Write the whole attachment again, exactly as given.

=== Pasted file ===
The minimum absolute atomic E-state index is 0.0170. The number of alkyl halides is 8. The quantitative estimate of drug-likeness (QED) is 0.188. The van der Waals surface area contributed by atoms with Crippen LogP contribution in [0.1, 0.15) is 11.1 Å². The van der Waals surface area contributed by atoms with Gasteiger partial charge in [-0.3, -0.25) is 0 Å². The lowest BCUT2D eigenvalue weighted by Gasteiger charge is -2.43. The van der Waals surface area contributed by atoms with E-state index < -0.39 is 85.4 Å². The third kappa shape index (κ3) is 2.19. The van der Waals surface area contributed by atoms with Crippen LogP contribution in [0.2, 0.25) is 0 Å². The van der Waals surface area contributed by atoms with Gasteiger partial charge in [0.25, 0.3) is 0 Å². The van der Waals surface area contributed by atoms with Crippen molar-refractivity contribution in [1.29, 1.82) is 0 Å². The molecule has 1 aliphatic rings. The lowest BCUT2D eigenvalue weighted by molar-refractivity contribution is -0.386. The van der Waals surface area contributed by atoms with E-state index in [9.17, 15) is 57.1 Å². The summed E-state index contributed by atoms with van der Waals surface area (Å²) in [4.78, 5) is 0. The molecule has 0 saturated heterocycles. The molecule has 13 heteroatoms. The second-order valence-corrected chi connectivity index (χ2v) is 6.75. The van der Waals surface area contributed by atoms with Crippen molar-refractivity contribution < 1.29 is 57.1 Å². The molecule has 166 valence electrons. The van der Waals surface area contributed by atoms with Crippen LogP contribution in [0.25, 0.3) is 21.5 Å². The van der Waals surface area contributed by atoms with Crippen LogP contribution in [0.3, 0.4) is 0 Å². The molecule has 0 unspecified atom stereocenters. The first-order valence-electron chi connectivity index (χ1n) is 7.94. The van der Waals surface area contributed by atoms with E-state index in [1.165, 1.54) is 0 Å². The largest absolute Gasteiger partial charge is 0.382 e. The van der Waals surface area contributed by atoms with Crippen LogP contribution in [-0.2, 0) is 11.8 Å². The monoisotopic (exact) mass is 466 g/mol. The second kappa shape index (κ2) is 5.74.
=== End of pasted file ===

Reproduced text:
The minimum absolute atomic E-state index is 0.0170. The number of alkyl halides is 8. The quantitative estimate of drug-likeness (QED) is 0.188. The van der Waals surface area contributed by atoms with Crippen LogP contribution in [0.1, 0.15) is 11.1 Å². The van der Waals surface area contributed by atoms with Gasteiger partial charge in [-0.3, -0.25) is 0 Å². The lowest BCUT2D eigenvalue weighted by Gasteiger charge is -2.43. The van der Waals surface area contributed by atoms with E-state index < -0.39 is 85.4 Å². The third kappa shape index (κ3) is 2.19. The van der Waals surface area contributed by atoms with Crippen LogP contribution in [0.2, 0.25) is 0 Å². The van der Waals surface area contributed by atoms with Gasteiger partial charge in [0.25, 0.3) is 0 Å². The van der Waals surface area contributed by atoms with Crippen molar-refractivity contribution in [1.29, 1.82) is 0 Å². The molecule has 1 aliphatic rings. The lowest BCUT2D eigenvalue weighted by molar-refractivity contribution is -0.386. The van der Waals surface area contributed by atoms with E-state index in [9.17, 15) is 57.1 Å². The summed E-state index contributed by atoms with van der Waals surface area (Å²) in [4.78, 5) is 0. The molecule has 0 saturated heterocycles. The molecule has 13 heteroatoms. The second-order valence-corrected chi connectivity index (χ2v) is 6.75. The van der Waals surface area contributed by atoms with Crippen molar-refractivity contribution < 1.29 is 57.1 Å². The molecule has 166 valence electrons. The van der Waals surface area contributed by atoms with Crippen LogP contribution in [0.25, 0.3) is 21.5 Å². The van der Waals surface area contributed by atoms with Crippen LogP contribution in [0.3, 0.4) is 0 Å². The molecule has 0 unspecified atom stereocenters. The first-order valence-electron chi connectivity index (χ1n) is 7.94. The van der Waals surface area contributed by atoms with E-state index in [1.165, 1.54) is 0 Å². The largest absolute Gasteiger partial charge is 0.382 e. The van der Waals surface area contributed by atoms with Crippen LogP contribution in [-0.2, 0) is 11.8 Å². The monoisotopic (exact) mass is 466 g/mol. The second kappa shape index (κ2) is 5.74.